2nd-Degree and Quality of Intellectual and Moral Content Expressed: Remember, Aesthetics is about a value judgement. Beauty doesn’t exist as an objective substance.
    1st-The Supreme Unity of Formal Properties and Expressed Content:Do all of the formal elements work together perfectly in this exceptional manifestation of creative genius to communicate what the Artist is expressing?

    I hope that after you spend some time considering these points, you find what My professor offered me as enlightening as I do.

    • Well done Sir,
      That is probably the most credible and intelligent method of evaluation that I have read ,it sweeps away confusions and strictures that produce egg bound confounded appraisal that purports to be honest .
      Yours BRIAN DICKINSON

    • Mr Melkus I love to paint and create. I can look at paintings of the older painters and from their interpretation I see where I can produce a work of art which comes from my soul. Sometimes it comes to me almost immediately but there are those times when I have come back to a work and a couple of years have passed before I got that painting where in my eyes mind “Yes That’s It”. I’m basically a landscape artist and I have seen them all. Nobody puts a work of art together like for example Albert Bierstadt or somebody like a Frederick E. Church. So what you have revealed makes more sense as to what constitutes a real work of art. Today we have to much plagiarism. We have no original art to speak of. because either the work is either a hodgepodge or a fake. So in summing up I would say to you don’t compromise for the sake of the majority. Originality is the light that comes out of the deep dark majority. Good luck to you. Eddie Walsh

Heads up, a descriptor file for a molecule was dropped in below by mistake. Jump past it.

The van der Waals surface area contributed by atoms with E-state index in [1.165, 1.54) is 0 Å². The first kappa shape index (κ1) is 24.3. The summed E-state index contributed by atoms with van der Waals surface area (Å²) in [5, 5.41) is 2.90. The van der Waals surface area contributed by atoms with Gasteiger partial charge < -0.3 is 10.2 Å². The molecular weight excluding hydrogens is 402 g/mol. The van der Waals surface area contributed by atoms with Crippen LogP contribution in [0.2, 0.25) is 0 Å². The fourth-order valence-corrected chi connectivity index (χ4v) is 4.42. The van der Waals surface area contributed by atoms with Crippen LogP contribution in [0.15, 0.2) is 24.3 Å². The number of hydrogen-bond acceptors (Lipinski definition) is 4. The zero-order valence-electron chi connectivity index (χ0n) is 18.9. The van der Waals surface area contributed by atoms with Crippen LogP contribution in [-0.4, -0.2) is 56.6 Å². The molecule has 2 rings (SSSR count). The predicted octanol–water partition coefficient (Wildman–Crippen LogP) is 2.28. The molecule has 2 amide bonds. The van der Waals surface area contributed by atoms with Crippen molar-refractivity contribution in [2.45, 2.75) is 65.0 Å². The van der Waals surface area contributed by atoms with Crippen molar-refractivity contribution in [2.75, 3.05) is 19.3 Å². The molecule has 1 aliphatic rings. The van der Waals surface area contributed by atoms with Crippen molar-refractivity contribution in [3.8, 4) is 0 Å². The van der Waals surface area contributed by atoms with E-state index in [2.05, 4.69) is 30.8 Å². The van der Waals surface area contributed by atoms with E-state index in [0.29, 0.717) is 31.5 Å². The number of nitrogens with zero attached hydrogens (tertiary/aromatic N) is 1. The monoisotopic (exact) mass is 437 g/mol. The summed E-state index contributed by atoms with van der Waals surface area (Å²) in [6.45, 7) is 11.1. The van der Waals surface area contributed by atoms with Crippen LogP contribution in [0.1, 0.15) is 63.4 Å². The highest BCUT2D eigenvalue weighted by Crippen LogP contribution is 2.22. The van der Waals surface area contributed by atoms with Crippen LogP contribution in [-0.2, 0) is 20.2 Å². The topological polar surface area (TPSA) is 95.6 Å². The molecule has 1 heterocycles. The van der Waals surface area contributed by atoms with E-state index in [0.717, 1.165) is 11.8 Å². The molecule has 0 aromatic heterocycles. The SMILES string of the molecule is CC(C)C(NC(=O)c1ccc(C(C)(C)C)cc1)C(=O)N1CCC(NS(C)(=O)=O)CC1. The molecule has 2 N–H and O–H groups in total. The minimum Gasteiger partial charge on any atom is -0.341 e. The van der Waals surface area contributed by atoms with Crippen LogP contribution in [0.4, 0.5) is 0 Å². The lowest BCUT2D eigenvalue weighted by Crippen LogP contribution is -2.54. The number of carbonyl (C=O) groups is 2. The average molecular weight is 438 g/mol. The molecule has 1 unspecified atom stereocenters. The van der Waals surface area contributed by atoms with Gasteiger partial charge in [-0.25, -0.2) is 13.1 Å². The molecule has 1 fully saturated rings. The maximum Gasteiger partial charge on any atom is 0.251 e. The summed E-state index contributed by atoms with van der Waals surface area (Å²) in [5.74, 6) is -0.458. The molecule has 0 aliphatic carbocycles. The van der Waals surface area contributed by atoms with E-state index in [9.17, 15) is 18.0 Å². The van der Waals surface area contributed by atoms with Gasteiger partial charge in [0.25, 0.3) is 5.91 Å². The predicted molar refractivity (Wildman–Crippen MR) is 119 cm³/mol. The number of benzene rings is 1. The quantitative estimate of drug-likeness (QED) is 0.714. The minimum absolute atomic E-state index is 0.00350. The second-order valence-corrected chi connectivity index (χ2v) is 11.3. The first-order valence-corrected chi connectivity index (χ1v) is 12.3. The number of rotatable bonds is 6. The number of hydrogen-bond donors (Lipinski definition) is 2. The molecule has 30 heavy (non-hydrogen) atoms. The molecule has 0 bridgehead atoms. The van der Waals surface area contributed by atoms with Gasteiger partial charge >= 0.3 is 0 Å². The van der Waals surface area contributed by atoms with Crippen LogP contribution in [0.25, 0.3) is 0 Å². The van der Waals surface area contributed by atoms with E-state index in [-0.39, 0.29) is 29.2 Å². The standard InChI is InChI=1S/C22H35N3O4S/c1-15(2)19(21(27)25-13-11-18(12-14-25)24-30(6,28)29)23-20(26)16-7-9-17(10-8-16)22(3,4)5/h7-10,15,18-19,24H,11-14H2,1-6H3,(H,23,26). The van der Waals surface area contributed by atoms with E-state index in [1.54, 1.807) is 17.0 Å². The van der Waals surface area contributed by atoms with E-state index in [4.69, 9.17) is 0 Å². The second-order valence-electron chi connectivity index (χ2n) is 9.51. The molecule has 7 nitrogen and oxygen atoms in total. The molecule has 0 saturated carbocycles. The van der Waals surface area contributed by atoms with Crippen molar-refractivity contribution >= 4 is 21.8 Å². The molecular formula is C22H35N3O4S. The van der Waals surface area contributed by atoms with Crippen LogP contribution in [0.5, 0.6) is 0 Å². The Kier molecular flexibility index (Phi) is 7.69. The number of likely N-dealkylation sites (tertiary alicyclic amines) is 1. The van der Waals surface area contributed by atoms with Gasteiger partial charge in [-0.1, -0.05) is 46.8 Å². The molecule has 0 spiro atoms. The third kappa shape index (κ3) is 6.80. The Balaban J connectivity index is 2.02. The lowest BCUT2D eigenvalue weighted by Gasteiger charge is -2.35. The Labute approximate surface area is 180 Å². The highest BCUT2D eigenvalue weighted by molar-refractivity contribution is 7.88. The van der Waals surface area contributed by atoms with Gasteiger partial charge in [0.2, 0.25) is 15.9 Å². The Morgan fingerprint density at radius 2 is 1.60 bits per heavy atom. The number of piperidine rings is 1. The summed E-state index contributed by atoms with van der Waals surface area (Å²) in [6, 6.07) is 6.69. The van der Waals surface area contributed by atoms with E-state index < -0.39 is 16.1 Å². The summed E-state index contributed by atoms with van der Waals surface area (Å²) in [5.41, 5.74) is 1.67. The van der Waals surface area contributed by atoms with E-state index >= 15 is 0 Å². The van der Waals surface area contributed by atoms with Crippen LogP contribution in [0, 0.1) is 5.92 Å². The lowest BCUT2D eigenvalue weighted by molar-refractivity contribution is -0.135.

2. too intellectual for me. Art is about experience and any of those criteria may not hold, but what the artist experieced somehow communicates to you.